What Makes Georgia Homes so Unaffordable?

An ancient axiom for doctors is “first, do no harm.” Shouldn’t our government do the same when it comes to housing affordability?

Georgia communities of all kinds face a shortage of affordable or starter homes. This problem follows a decades-long population explosion, but it’s mostly a matter of supply.

As a new study on housing affordability from the Georgia Public Policy Foundation puts it:
“The number of building permits issued in Georgia, according to Census Bureau data, crashed during the Great Recession and has yet to fully recover … the annual number each year from 1995 to 2007 was higher than in any year since then. Put another way, more building permits were issued during the last five years of the 1990s than during the entire decade from 2010 to 2019.”

Why has supply suddenly fallen behind?

The Great Recession, which put a lot of builders out of business, is one reason. Others include record-high lumber prices and ever-climbing land prices. The labor market is extremely tight. But there was a fourth “L” identified by a 2019 legislative study committee: laws.

The Foundation’s study quantifies the effect of laws on builders in Georgia. We surveyed dozens of developers and builders, using a questionnaire developed by the National Association of Home Builders for its periodical nationwide study. We asked respondents to estimate how much regulatory costs, whether from the federal, state or local governments, contribute to the price of new, single-family houses they build.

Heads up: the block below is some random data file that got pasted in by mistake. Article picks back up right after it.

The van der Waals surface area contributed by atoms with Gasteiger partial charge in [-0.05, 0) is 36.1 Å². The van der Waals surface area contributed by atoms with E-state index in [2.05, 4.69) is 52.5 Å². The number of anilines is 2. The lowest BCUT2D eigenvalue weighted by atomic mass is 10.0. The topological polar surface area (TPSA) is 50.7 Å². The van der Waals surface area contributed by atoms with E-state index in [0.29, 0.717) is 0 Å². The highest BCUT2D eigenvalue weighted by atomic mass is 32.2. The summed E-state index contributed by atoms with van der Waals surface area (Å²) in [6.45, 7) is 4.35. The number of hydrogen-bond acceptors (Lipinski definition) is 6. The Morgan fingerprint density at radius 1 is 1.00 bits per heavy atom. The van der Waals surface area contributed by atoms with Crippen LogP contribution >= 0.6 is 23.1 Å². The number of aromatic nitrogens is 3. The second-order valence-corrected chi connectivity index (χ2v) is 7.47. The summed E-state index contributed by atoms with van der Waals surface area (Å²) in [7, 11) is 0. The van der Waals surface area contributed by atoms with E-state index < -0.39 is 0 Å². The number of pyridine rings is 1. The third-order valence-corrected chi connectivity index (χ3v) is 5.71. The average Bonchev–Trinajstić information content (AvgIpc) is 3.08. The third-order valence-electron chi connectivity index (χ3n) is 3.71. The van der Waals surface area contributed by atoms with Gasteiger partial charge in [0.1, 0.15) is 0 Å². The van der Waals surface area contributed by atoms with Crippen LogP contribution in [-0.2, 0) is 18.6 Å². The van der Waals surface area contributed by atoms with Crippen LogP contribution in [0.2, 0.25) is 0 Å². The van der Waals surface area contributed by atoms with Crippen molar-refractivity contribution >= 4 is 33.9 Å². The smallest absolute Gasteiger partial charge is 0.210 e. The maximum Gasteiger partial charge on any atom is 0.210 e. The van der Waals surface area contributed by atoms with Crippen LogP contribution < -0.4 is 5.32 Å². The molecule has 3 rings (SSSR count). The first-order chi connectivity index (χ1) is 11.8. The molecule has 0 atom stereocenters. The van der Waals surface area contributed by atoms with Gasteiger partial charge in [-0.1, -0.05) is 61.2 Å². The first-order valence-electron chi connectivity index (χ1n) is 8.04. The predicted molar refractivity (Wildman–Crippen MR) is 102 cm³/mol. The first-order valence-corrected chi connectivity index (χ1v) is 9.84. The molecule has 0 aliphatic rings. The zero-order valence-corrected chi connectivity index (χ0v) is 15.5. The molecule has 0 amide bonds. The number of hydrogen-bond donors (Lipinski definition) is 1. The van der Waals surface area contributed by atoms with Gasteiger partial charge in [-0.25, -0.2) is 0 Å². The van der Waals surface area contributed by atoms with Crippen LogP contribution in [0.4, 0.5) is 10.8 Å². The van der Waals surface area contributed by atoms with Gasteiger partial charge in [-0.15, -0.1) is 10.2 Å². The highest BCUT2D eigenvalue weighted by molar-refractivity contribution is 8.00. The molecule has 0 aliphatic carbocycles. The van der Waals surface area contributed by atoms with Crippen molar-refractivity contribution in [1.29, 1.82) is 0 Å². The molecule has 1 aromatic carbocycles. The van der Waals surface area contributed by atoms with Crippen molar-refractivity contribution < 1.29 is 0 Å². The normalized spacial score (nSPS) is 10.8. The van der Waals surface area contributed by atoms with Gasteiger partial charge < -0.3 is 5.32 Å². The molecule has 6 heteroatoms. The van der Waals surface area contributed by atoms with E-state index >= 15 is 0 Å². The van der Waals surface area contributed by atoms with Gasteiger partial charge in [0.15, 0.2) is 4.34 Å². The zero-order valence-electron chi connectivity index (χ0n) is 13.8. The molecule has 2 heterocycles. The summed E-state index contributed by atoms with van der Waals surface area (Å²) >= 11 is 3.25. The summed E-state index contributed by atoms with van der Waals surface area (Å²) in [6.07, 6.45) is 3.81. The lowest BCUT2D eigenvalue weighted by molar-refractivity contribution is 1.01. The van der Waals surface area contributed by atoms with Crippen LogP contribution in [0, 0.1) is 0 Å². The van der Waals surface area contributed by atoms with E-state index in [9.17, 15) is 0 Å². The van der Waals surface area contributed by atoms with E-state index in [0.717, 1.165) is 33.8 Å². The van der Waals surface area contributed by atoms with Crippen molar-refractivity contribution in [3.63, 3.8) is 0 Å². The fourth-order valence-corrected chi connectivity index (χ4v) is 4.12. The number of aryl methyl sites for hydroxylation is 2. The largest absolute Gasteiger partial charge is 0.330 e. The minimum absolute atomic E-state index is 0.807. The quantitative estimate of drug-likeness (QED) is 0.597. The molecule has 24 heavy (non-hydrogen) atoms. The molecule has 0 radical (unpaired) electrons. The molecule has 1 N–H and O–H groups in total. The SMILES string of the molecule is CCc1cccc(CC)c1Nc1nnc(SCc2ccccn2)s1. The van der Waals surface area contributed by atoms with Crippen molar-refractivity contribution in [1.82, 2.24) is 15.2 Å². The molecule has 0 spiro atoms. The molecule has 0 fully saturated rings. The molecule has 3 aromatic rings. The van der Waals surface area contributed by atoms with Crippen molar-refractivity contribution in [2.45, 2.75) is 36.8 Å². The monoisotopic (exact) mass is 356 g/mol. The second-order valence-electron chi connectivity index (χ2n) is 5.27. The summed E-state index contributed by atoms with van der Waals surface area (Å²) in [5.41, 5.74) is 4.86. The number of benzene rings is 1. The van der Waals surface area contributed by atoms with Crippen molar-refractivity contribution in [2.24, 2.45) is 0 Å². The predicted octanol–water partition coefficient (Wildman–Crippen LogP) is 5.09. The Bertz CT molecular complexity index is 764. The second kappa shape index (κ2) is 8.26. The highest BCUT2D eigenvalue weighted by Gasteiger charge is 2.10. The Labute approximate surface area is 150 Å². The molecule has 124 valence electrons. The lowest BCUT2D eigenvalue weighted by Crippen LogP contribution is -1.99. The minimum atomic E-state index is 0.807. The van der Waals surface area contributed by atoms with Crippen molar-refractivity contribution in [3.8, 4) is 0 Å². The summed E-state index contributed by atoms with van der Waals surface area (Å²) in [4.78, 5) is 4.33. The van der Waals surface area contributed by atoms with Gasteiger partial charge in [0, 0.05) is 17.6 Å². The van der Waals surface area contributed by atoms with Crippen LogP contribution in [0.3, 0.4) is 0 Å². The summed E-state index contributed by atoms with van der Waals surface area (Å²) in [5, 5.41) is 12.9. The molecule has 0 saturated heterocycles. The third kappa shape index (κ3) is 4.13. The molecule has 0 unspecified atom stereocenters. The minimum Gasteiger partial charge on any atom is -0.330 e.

The answer: 26.9% on average.

That’s right, more than one-quarter of the cost of a new home in Georgia is made up of government regulation and fees. That’s about 3 percentage points higher than the national average, and it represents tens of thousands of dollars to builders or homebuyers.

Now, let’s be clear about one thing: The right answer here is not zero. One of the costs, for example, relates to utility hook-ups. If the builder or homebuyer didn’t pay for that, chances are taxpayers would find themselves on the hook instead.

But almost 27% doesn’t really seem correct, either. Consider these costs, each in the context of a hypothetical home priced at $250,000:

  • The largest cost comes from changes to the building code over the past 10 years (a time span chosen to omit longstanding requirements that may have been revised over time). That comes out to $17,500 for our hypothetical home.
  • The cost of applying for, and then complying with, zoning approval would add $17,250 to the price of the home.
  • Developers often are required to set aside greenspace for public use or to meet certain standards for landscaping, lot size, etc. that go beyond what’s typical. Together, these costs add $14,500 to the home.
  • So-called architectural ordinances are building requirements a city or county imposes that are aesthetic in nature rather than related to health or safety, such as prohibiting the use of vinyl siding. These add $10,250 to the home. This is a particularly pervasive issue in Georgia, where more than 71% of builders reported them vs. about 58% nationally.
  • Labor requirements, such as the ones issued by OSHA, add $6,250 to the home’s price.
  • The pure cost of simple delays along the way, due to bureaucratic processes or other reasons, comes out to $2,000 – though it can be substantially higher in some cases.

Altogether, these various regulations would add $67,250 to the typical $250,000 home (the sum of the figures above is different due to rounding). Consider, however, that some markets in Georgia see new homes routinely priced at $400,000 or more. In these cases, regulations make new homes well over $100,000 costlier.

New, single-family homes may be only one segment of the housing market, but to some extent their prices also reflect the supply and demand for older homes and multifamily housing. If our elected leaders want to make sure Georgians can buy a home, they can start by examining how they are making it unaffordable in the first place.

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